Results tagged “christopher raeburn” from Slipped disc

Let me share with you a memo from a Promotions Executive at Universal Music Group:

 

Hi

I have had a request from Int Tune (Radio 3) to have Tutula Bartley on the show today to discuss Christopher Ravens sad departure and to speak of her memories of him. I don't suppose she is around and in the UK

x

 

I have withheld the names of the parties to this correspondence and reprinted the document verbatim. At first sight, I thought it must be someone on the pop side of Universal who had never heard of Ms Bartoli and Mr Raeburn. But no: the person who wrote this missive actually works as an executive for the classical side of Universal.

She knows not Cecilia Bartoli, fancy that. What of Luciano Epiglottis, Joan Scuttlebutt and George Shorty?  Are there no limits to Universal ignorance?

Chris Roberts, head of the UCJ division, insists that Decca is still functioning and that its artists are valued assets. This memo, and much else, gives the lie to that. I must get some of those Tutula Bartley records.

Today is the funeral of Jimmy Lock, the last defender of the Decca Sound. May he rest with the immortals.

 

 

 

 

February 27, 2009 9:46 AM | | Comments (2)

James Lock's funeral will take place this Friday in Golders Green and Christopher Raeburn's the following Friday in Amersham. I guess the Universal Music Group will send a wreath or two.

After repeated inquiries from musicians and members of the music profession as to why Decca had not issued any notice of the deaths of its last backroom legends, an external publicist was contracted to put together a press release at the very end of the working week - and almost a week after Jimmy died.

The press release, needless to say, was as personal as a parking ticket. It was constructed around a paragraph from Universal Classics and Jazz chief Chris Roberts, who gave no intimation of having met either man. Its opening sentence, a semi-literate sales blurb, is about as far you need to read:

Christopher and James'  legacies are incalculable as both worked for decades on hundreds of recordings that will always be listened to and enjoyed by millions of people.

How absolutely miserable that none of the remaining staff at Decca was allowed by the bonus-chasers at Universal head office to offer anything like the personal tributes that former colleagues are contributing here and elsewhere.

 

February 21, 2009 7:04 PM |

Valerie Solti has posted a fond tribute to James Lock on the Gramophone website.

And an aide of Luciano Pavarotti has been in touch to say how much he loved Jimmy and Christopher Raeburn, staying in touch almost till the day he died.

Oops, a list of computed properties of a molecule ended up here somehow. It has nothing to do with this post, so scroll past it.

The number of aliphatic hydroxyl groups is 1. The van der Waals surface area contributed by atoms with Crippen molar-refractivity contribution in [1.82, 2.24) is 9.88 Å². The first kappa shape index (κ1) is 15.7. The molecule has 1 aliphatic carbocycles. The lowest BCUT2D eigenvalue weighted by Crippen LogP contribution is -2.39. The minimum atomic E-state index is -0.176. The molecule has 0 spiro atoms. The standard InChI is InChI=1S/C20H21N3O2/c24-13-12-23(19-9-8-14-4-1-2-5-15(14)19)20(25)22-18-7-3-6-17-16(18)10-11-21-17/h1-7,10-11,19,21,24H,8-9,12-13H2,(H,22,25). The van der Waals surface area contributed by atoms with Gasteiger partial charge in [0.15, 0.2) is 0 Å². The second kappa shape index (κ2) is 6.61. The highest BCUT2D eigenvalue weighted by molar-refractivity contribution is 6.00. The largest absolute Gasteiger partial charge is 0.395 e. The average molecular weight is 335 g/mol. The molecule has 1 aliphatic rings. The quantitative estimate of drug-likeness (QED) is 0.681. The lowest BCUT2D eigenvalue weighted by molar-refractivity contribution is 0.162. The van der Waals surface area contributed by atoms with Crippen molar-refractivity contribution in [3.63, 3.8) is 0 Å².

If any readers want to share personal memories of Jimmy and Christopher, from within the Decca studio or one of those famously indiscreet lunches, do use the comment space below as a message board.

If your life was changed by one of their records, likewise let us know.

I don't expect Universal Music Group to commemorate their legacy.

 

LATE EXTRA:

a  friend in London, who was at the Royal Festival Hall last night, reports :-


Zubin Mehta dedicated last night's performance of Bruckner 9 with the Vienna Philharmonic Orchestra to Christopher.
 
Mehta spoke movingly about him to the audience.
February 20, 2009 6:46 AM | | Comments (4)

See LATE EXTRA below

The sad news has just reached me of the deaths, within days of each other, of the last two stalwarts of the Decca golden age - Jimmy Lock, the chief sound engineer, and Christopher Raeburn, the label's driving-force producer.

Jimmy was in the throes of selling his north London house and moving to work in a Portuguese studio when he was found dead by a visiting estate agent. He had joined the label in 1963 and advanced the famous Decca Sound into digital and beyond. Sir Georg Solti, I seem to recall, had great respect for his ears and great affection for his character.

Christopher joined Decca in 1954 and, as I related here, was conscripted almost immediately into John Culshaw's Ring project in Vienna, the first studio recording of the Wagner cycle. He could have succeeded Culshaw as head of the label by chose not to compete with the shadowy Ray Minshull. From 1975 he was Decca's director of opera productions. His greatest discovery was Cecilia Bartoli but he also worked happily over the years with Luciano Pavarotti, Joan Sutherland, Renee Fleming, Angela Gheorghiu and other Decca properties. Unusually for a Decca man, he was notably fond of female company. He stopped taking phone calls early this month, dying discreetly of lung cancer.

Why are you reading of their deaths here? Because no-one at Decca has put out a press release on the passing of these company lions. Decca, as I've reported, has been eviscerated by corporate paper-shifters at its Universal owners and no longer functions coherently.

Decca, sad to say, is deader than Jimmy and Chris, whose work will live on. The label has lost its classical core, its educational drive, most of its staff and the last relics of its soul. Hard-copy evidence of the Decca Sound and the Decca style will outlast the label's bonus-seeking executioners. 

 

LATE EXTRA: BBC Radio 3 have responded to this blog by invting Dame Joan Sutherland and Richard Bonynge to reminisce about Raeburn and Lock on In Tune tonight. If you miss the live tx, you can pick it up later on streaming.

www.bbc.co.uk/radio3 

February 19, 2009 10:50 AM | | Comments (5)

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